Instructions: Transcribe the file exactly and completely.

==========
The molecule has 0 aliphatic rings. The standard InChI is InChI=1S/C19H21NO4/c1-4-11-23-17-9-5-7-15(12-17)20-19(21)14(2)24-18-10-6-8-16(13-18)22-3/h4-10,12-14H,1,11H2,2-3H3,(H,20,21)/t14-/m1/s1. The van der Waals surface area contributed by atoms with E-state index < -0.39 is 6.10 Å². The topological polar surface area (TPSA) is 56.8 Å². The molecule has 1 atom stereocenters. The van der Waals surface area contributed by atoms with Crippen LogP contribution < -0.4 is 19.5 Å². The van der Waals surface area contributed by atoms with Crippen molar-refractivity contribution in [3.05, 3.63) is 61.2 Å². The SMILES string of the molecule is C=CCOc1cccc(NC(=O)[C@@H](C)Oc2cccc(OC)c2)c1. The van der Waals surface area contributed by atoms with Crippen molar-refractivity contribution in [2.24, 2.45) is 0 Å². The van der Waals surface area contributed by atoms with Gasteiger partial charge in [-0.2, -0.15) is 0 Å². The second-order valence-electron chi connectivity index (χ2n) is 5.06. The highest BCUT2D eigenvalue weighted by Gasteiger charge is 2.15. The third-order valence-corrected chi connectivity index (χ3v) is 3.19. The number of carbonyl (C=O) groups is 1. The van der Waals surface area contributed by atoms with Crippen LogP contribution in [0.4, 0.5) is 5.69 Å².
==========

The molecule has 0 aliphatic rings. The standard InChI is InChI=1S/C19H21NO4/c1-4-11-23-17-9-5-7-15(12-17)20-19(21)14(2)24-18-10-6-8-16(13-18)22-3/h4-10,12-14H,1,11H2,2-3H3,(H,20,21)/t14-/m1/s1. The van der Waals surface area contributed by atoms with E-state index < -0.39 is 6.10 Å². The topological polar surface area (TPSA) is 56.8 Å². The molecule has 1 atom stereocenters. The van der Waals surface area contributed by atoms with Crippen LogP contribution < -0.4 is 19.5 Å². The van der Waals surface area contributed by atoms with Crippen molar-refractivity contribution in [3.05, 3.63) is 61.2 Å². The SMILES string of the molecule is C=CCOc1cccc(NC(=O)[C@@H](C)Oc2cccc(OC)c2)c1. The van der Waals surface area contributed by atoms with Crippen molar-refractivity contribution in [2.24, 2.45) is 0 Å². The van der Waals surface area contributed by atoms with Gasteiger partial charge in [-0.2, -0.15) is 0 Å². The second-order valence-electron chi connectivity index (χ2n) is 5.06. The highest BCUT2D eigenvalue weighted by Gasteiger charge is 2.15. The third-order valence-corrected chi connectivity index (χ3v) is 3.19. The number of carbonyl (C=O) groups is 1. The van der Waals surface area contributed by atoms with Crippen LogP contribution in [0.4, 0.5) is 5.69 Å².